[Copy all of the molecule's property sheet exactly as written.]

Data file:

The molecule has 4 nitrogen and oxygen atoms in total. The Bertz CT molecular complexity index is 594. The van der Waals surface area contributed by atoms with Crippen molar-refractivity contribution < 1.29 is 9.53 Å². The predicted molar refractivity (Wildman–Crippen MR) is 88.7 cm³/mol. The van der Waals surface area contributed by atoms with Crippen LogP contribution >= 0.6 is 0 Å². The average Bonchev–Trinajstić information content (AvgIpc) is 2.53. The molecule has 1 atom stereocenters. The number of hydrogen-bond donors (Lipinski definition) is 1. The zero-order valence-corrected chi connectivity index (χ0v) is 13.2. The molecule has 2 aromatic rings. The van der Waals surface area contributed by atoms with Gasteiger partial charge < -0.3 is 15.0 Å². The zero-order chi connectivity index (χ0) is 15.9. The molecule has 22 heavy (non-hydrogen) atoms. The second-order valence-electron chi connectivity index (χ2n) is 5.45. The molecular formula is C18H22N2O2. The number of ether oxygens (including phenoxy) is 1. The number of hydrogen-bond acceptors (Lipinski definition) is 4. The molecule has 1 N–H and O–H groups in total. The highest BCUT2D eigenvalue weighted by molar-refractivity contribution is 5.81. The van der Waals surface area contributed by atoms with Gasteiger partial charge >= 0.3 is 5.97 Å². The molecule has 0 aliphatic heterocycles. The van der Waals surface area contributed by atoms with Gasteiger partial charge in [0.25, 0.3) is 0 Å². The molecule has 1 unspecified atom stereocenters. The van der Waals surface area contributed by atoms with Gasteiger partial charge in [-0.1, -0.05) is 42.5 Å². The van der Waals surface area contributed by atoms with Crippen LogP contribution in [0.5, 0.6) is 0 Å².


The molecule has 4 nitrogen and oxygen atoms in total. The Bertz CT molecular complexity index is 594. The van der Waals surface area contributed by atoms with Crippen molar-refractivity contribution < 1.29 is 9.53 Å². The predicted molar refractivity (Wildman–Crippen MR) is 88.7 cm³/mol. The van der Waals surface area contributed by atoms with Crippen LogP contribution >= 0.6 is 0 Å². The average Bonchev–Trinajstić information content (AvgIpc) is 2.53. The molecule has 1 atom stereocenters. The number of hydrogen-bond donors (Lipinski definition) is 1. The zero-order valence-corrected chi connectivity index (χ0v) is 13.2. The molecule has 2 aromatic rings. The van der Waals surface area contributed by atoms with Gasteiger partial charge < -0.3 is 15.0 Å². The zero-order chi connectivity index (χ0) is 15.9. The molecule has 22 heavy (non-hydrogen) atoms. The second-order valence-electron chi connectivity index (χ2n) is 5.45. The molecular formula is C18H22N2O2. The number of ether oxygens (including phenoxy) is 1. The number of hydrogen-bond acceptors (Lipinski definition) is 4. The molecule has 1 N–H and O–H groups in total. The highest BCUT2D eigenvalue weighted by molar-refractivity contribution is 5.81. The van der Waals surface area contributed by atoms with Gasteiger partial charge >= 0.3 is 5.97 Å². The molecule has 0 aliphatic heterocycles. The van der Waals surface area contributed by atoms with Gasteiger partial charge in [0.25, 0.3) is 0 Å². The molecule has 1 unspecified atom stereocenters. The van der Waals surface area contributed by atoms with Gasteiger partial charge in [-0.1, -0.05) is 42.5 Å². The van der Waals surface area contributed by atoms with Crippen LogP contribution in [0.5, 0.6) is 0 Å².